Naughty Navigation

Website navigation is a hot-button topic for me. Navigation can be great, but it can really do harm, too. This note will reveal a bit of the “grumpy old man” in me while also projecting some rays of sunshine-y hope. The important thing to understand is that, for most websites, navigation is a tool that helps your audience find what they desire. In some cases, navigation is the tool that fuels success for a company (think about any type of website that sells a product).

Here’s the good part: great website navigation makes everyone happy and helps visitors accomplish something.

Here’s the bad part: too often, website navigation becomes the target of applying cool, nifty, fancy effects that, ultimately, obstruct goals and cause frustration — even anger.

I was reading an article by Jen Cardello of the Nielsen Norman Group called Four Dangerous Navigation Approaches that Can Increase Cognitive Strain. That’s just a brainiac way of saying, “navigation that sucks” and, ultimately, doesn’t help anyone. Reading the article reminded me of (too) many encounters with clients that desire features to fancy-up their website navigation. And reading this article got me to start wondering “why do clients desire something that hurts their business?”

One of my clients has an answer. He builds homes. Big, unique, fancy, expensive custom homes. He has been building since the mid 1970s and knows that people like “shiny stuff”. The shiny stuff triggers positive reactions — emotions — that make folks feel great. Clients are influenced by things they see — other websites — and make them feel excited and desire to be seen as “fancy” and on the cutting edge of cool website design — the “shiny stuff”.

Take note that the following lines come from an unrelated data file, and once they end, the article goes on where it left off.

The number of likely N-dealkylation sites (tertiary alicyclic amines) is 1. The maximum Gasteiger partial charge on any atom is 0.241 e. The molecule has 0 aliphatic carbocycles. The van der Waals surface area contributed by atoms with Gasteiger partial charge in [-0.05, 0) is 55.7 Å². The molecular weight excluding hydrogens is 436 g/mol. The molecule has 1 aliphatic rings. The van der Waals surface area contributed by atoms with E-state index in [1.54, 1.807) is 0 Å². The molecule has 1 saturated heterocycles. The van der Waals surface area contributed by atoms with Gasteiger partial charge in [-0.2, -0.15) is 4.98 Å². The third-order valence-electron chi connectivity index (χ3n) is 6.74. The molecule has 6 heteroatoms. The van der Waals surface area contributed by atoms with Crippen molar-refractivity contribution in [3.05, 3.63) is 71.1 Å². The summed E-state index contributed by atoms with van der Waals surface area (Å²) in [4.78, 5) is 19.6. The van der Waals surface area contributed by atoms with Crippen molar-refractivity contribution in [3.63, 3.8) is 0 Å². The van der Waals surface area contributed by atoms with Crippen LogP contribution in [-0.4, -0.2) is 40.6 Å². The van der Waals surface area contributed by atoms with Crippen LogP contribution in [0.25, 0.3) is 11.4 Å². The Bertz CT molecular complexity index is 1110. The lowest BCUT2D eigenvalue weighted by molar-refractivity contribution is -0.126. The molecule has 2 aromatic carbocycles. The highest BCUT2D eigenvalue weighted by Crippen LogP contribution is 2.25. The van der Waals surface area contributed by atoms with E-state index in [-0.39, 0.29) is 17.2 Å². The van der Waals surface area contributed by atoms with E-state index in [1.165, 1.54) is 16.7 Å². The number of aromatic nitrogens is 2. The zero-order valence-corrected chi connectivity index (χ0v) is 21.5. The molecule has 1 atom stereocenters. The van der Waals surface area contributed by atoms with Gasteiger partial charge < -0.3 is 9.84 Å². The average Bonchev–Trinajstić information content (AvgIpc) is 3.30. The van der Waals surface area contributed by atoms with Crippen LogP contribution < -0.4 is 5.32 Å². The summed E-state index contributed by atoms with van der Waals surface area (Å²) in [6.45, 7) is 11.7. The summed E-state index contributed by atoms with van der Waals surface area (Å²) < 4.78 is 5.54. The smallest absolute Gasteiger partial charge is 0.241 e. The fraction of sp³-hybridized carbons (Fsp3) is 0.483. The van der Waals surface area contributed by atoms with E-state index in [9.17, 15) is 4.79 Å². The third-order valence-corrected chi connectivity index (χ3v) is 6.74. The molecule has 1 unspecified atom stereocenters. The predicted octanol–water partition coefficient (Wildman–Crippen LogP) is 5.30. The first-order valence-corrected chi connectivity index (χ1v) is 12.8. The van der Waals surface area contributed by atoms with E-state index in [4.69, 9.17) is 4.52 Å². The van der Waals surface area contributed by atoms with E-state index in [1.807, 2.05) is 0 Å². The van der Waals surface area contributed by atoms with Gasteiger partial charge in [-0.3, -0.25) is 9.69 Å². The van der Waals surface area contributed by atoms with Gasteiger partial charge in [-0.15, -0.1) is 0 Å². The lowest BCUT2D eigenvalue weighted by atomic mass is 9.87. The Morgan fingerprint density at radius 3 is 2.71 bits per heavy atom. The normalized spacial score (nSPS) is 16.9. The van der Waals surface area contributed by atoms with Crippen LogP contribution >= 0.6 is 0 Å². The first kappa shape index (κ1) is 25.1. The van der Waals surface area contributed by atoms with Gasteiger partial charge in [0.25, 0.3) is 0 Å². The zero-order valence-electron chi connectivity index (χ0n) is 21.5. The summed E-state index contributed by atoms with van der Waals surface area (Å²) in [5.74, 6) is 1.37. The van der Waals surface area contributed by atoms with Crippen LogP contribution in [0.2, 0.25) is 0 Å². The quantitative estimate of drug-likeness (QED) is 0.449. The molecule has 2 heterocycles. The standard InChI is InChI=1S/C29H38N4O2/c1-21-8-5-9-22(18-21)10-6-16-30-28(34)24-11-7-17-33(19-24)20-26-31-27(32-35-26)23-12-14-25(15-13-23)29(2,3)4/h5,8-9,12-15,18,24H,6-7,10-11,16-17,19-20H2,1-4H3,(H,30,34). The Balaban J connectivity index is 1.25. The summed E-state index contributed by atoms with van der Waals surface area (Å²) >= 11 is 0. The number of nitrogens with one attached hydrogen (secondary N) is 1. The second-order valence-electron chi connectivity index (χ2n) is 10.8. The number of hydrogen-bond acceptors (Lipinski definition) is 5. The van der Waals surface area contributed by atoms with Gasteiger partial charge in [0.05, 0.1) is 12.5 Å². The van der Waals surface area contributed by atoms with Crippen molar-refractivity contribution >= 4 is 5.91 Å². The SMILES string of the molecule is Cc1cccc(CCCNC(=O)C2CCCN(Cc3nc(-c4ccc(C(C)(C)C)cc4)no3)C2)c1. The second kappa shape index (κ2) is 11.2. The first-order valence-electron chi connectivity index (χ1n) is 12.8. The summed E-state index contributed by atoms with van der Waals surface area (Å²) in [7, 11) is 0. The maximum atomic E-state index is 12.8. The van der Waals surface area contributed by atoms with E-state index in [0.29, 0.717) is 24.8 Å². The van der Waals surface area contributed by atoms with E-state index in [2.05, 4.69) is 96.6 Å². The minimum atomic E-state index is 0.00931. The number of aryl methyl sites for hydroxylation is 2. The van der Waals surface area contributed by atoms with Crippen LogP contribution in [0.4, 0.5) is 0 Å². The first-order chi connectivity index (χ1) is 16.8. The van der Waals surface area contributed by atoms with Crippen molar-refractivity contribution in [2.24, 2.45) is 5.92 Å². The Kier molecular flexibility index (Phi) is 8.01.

Here’s a bit of truth: the new, cool, cutting edge “shiny stuff” will frequently lead to problems. Think about new technology in automobiles. Those new shiny things usually break very quickly and cost a ton to repair or replace. Think of the same thing for home media — your big screen TV or fancy DVR that time-shifts your favorite shows. When you purchase one of those items with new, cutting-edge “shiny” features they frequently let you down — then cost you even more to repair or replace.

Now relate that scenario to the website that (you hope) fuels success for your business. When you should choose to keep the navigation simple, easy to find and easy to use, you do the opposite — make the navigation all fancy and cute and cool. Y’know what happens next? Website visitors can’t figure it out — they can’t find their way around! Here’s an interesting nugget of fact: most website visitors use a search tool to navigate a website. That means the native navigation is not truly usable.

Why would you do that?

I get that you want your website to be impressive, but to who? Satisfy the needs of your visitors — don’t try to impress your peers. Making your business more successful is truly the way to impress your peers — not the cool navigation in your website.

Keep it simple. Deploy navigation tools that are easy to use, easy to understand and always help the visitor find their way through your website (and back to where they came from). Help them. Be a great tour guide for your visitors — not some puzzle master challenging your visitors to solve a visual riddle to progress through your website.

Ponder this as you climb into an unfamiliar automobile and encounter dashboard controls. Are they easy to figure out? Easy to use? Or do they make you feel stupid?

Don’t make your website visitors feel stupid.